The limitations of Web browsers caused the first major shift in development strategies. The "microclient" devices that run Mobile Notes are causing a second. Currently, these devices-often referred to as palmtops or PDAs-fall into three categories, still based on the OS they run: Palm Pilots and similar devices that run the Palm OS; Pocket PC 2002, the latest version of the Microsoft OS for PDA devices; and Nokia Communicator organizers that run the Symbian OS.
Compared to the traditional Notes client platforms-PCs and laptops-these devices are defined mostly by what they don't have: they don't have big screens, for example, or full keyboards. They don't have gigabytes of storage or gigahertz of processing power either. As a result, they are limited to executing a subset of the functionality delivered by the full Notes client.
This article takes a look at the limitations these environments impose on Mobile Notes applications and gives you some tips on the best methods for developing new-or adapting existing-applications for the mobile environment. It assumes experience with designing and developing Notes/Domino applications with Domino Designer and some familiarity with PDA devices.
In spite of the limitations, Mobile Notes is a true client application that preserves the core functionalities of Notes: users can create and work with a local version of a Domino application and then synchronize, or sync, new and modified documents back to the server, where users of other Notes clients can have access to work collaboratively with the data. (The Mobile Notes documentation uses synchronization instead of replicate because the data format on the mobile device isn't an NSF file; it's XML.)
Mobile Notes is just one piece of the three components that make up Domino Everyplace Enterprise (DEE), along with sync services for Domino, and an application development tool:
- The Mobile Notes client supports a large subset of Notes functionality, so enterprise collaboration applications can be run on handheld devices.
- The development tool lets you work in Domino Designer and a Notes client to tailor your applications to the Palm, Pocket PC, and Symbian devices. It provides a framework with internal design notes, compiler documents, and filters that let a Domino server produce an XML file that contains the mobile application to be rendered by the the Mobile Notes client. The actual data used by this mobile application is provided during the synchronization process between the Mobile Notes client and the DEE server. This is very similar to the paradigm used by the Notes client when using a local replica of a Domino application, with the major difference being the protocol used to transfer the data. It's also important to understand that the design of a mobile application and the data are separate, just as with Notes.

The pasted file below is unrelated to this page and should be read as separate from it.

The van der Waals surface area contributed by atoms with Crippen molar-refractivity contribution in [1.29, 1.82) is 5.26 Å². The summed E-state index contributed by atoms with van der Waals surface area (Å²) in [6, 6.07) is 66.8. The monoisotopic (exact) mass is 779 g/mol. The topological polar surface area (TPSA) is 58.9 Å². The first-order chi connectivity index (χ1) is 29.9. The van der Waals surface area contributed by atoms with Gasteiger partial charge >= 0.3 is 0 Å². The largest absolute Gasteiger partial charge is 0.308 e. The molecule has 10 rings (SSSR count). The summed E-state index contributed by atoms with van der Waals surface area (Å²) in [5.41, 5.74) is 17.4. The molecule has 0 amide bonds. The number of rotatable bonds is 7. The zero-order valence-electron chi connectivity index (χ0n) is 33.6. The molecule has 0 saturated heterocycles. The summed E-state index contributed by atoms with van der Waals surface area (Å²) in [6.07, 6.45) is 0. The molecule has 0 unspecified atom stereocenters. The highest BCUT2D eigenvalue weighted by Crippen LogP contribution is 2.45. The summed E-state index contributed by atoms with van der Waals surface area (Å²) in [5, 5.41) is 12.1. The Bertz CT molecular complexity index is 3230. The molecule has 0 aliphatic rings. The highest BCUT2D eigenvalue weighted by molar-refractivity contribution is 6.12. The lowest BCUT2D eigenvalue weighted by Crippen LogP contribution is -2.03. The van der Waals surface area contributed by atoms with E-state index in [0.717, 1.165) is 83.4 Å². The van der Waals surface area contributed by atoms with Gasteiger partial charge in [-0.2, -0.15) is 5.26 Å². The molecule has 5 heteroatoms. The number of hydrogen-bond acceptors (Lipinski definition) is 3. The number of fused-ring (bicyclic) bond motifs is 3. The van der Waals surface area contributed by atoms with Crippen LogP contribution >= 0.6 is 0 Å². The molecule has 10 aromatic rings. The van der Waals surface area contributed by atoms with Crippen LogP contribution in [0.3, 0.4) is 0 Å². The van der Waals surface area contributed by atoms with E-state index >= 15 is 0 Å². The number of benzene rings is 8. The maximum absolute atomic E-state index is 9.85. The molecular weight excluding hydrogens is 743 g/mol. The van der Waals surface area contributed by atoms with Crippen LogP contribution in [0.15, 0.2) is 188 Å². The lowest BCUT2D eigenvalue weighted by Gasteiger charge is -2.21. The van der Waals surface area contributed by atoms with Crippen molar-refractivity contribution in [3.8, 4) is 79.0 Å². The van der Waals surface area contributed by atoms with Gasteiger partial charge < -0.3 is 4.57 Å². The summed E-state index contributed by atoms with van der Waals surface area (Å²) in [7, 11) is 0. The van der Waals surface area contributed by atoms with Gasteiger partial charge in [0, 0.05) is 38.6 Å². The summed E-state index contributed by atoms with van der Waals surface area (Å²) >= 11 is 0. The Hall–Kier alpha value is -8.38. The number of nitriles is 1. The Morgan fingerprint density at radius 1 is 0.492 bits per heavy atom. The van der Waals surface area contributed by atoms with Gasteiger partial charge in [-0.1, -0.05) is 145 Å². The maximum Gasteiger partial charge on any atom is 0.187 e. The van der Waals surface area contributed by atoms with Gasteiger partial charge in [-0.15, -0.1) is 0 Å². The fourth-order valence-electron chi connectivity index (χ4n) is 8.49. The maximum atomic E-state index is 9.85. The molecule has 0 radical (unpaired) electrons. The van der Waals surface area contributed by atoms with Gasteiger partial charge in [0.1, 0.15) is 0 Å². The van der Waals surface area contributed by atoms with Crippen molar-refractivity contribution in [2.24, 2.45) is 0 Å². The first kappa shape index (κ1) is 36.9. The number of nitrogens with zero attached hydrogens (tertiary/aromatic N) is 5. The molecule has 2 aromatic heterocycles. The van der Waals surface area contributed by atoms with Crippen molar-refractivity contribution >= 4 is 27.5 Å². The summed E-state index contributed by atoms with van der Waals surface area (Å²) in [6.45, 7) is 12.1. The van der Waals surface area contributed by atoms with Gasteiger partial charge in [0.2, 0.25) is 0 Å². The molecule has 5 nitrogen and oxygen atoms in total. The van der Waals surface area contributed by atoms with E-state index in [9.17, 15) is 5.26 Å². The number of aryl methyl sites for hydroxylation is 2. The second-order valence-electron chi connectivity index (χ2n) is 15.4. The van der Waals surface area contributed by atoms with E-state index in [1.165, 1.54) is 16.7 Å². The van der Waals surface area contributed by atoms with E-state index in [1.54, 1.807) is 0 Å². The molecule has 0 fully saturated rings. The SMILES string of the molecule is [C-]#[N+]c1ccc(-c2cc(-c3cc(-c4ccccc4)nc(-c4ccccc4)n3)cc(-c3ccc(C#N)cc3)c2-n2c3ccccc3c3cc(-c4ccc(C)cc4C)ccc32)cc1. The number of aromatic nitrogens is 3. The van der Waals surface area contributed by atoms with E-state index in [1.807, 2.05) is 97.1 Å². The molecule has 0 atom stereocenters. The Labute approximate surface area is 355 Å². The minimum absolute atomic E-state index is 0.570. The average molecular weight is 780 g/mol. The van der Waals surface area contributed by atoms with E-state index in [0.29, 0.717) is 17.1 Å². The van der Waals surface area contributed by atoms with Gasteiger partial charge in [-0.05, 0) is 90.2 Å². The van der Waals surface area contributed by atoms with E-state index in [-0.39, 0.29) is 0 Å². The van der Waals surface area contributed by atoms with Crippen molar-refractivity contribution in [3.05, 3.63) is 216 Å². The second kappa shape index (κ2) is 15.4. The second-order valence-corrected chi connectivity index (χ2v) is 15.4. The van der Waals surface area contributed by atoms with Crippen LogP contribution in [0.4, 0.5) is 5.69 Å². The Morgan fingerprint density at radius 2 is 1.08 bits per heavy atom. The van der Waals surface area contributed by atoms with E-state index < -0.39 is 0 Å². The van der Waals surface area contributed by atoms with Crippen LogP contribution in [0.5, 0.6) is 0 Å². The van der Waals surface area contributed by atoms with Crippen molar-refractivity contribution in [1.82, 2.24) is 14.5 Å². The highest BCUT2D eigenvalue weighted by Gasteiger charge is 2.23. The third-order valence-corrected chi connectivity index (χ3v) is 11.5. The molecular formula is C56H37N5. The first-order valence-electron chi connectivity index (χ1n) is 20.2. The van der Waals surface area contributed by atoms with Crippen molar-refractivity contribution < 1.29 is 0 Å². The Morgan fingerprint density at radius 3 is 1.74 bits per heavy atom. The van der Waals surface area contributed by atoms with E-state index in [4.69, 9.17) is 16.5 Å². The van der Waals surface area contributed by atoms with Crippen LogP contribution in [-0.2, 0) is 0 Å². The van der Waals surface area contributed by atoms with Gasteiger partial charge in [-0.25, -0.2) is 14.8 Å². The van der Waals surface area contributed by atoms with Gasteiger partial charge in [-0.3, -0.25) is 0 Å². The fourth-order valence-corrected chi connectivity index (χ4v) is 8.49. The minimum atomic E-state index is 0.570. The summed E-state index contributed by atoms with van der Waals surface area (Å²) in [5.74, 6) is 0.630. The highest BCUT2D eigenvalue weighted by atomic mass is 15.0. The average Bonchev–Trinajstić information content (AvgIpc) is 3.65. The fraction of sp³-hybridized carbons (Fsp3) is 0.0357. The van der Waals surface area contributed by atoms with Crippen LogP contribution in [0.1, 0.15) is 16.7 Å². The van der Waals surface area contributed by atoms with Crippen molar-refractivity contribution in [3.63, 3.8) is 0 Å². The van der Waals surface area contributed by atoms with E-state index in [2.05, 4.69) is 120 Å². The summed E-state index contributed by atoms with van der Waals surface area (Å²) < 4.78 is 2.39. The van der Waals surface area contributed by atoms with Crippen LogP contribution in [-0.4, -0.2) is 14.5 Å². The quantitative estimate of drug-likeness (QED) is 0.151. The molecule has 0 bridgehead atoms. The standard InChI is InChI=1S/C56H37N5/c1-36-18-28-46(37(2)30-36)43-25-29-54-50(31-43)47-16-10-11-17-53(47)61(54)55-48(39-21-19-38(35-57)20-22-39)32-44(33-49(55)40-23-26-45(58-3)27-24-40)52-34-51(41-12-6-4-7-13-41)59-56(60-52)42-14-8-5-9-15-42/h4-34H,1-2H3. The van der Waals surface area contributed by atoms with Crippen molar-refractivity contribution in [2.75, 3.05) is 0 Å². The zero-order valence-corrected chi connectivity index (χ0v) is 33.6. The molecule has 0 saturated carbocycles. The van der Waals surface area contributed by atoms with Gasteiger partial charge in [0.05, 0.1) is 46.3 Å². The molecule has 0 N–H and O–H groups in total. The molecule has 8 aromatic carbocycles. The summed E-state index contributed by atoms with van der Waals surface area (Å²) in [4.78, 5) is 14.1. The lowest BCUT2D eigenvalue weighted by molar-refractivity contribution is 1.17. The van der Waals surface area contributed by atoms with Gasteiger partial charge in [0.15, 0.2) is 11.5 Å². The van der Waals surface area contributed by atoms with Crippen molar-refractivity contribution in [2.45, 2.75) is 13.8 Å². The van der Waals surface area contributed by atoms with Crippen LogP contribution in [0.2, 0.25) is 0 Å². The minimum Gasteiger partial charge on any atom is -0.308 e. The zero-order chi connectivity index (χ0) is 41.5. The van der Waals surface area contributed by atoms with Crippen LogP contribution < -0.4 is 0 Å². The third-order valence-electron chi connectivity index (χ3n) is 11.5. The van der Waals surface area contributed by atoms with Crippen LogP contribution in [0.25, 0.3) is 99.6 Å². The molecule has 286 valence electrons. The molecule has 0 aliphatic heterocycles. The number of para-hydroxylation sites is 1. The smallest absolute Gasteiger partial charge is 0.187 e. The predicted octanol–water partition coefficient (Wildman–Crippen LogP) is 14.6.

- The sync services let you easily manage both data and application transfer between Domino servers and PDAs using either wired or wireless connectivity. At its simplest, you can use the PDA's own synchronization to transfer the Mobile Notes application and data, and then use the sync services provided by DEE to update the client and server. This complex synchronization process is kicked off by a simple click of the Sync button within the Mobile Notes client. All of the underlying data and application transfer is managed by the communication between the Mobile Notes client and the DEE server.
Domino Everyplace Enterprise is installed on a Domino server running on NT 4.0 or Windows 2000. DEE requires Domino 5.0.6a or higher and the same release of Domino Designer and the Notes client. The installation creates several databases and subdirectories, including those shown here:
Figure 1. Created databases as they appear on the workspace
- Mobile Application Design is a Notes database that resides on the developer's workstation and creates the necessary documents and views in the target database.
- The DEES Administration Database is a server-based application used by administrators to manage the publication of applications and the access rights of users.
- The other three databases are documentation: a guide to the development process, a guide for administrators, and a user's guide for the Mobile Notes client.
These databases are installed on your desktop as part of the installation process. They reside, along with an essential installation Release Notes text file, in the directory structure created when you run the DEES installation. The User's Guide (DEE_UG.nsf) appears in all the various language subfolders in the Help directory. The Administrator's Guide, Mobile Application Development Guide, and Release Notes appear only in the English (EN) subfolder.
Figure 2. Directory structure with files
The Release Notes text file and the developer's guide database, in particular, contain information you need to know as you create and deploy applications for Mobile Notes. For more on installing and getting started with Domino Everyplace Enterprise, see the LDD Today article, "Creating a Mobile Notes application with Domino Enterprise Everyplace."
The Mobile Notes client running on a Palm device, a Pocket PC, or the Nokia Communicator is obviously not executing the same code used by the Domino server or the workstation clients. It is based on a small-footprint database engine that's a member of IBM's DB2 family. Also, the PDAs that Mobile Notes runs on have very different capabilities from the workstations and laptops that have been the standard target clients for Notes development. In particular, they have much smaller displays, much more limited processing power and memory, and very different connectivity models.